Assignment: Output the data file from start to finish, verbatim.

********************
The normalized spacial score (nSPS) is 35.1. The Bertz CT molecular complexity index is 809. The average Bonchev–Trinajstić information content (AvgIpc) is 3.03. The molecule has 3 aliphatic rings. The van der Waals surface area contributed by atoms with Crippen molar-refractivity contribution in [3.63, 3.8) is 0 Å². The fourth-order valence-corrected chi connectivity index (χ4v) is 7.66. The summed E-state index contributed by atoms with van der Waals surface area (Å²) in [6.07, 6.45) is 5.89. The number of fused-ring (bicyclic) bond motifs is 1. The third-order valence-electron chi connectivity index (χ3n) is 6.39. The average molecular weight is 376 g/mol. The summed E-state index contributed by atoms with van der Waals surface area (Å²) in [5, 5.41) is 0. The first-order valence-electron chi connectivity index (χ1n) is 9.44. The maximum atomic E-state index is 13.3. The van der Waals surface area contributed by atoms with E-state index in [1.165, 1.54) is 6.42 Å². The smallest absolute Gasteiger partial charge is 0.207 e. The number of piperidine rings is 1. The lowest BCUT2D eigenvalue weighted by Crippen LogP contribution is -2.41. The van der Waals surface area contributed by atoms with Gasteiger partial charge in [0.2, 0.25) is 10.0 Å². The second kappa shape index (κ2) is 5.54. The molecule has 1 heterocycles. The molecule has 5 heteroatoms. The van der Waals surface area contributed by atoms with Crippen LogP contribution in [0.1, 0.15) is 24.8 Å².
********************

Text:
The normalized spacial score (nSPS) is 35.1. The Bertz CT molecular complexity index is 809. The average Bonchev–Trinajstić information content (AvgIpc) is 3.03. The molecule has 3 aliphatic rings. The van der Waals surface area contributed by atoms with Crippen molar-refractivity contribution in [3.63, 3.8) is 0 Å². The fourth-order valence-corrected chi connectivity index (χ4v) is 7.66. The summed E-state index contributed by atoms with van der Waals surface area (Å²) in [6.07, 6.45) is 5.89. The number of fused-ring (bicyclic) bond motifs is 1. The third-order valence-electron chi connectivity index (χ3n) is 6.39. The average molecular weight is 376 g/mol. The summed E-state index contributed by atoms with van der Waals surface area (Å²) in [5, 5.41) is 0. The first-order valence-electron chi connectivity index (χ1n) is 9.44. The maximum atomic E-state index is 13.3. The van der Waals surface area contributed by atoms with E-state index in [1.165, 1.54) is 6.42 Å². The smallest absolute Gasteiger partial charge is 0.207 e. The number of piperidine rings is 1. The lowest BCUT2D eigenvalue weighted by Crippen LogP contribution is -2.41. The van der Waals surface area contributed by atoms with Gasteiger partial charge in [0.2, 0.25) is 10.0 Å². The second kappa shape index (κ2) is 5.54. The molecule has 1 heterocycles. The molecule has 5 heteroatoms. The van der Waals surface area contributed by atoms with Crippen LogP contribution in [0.1, 0.15) is 24.8 Å².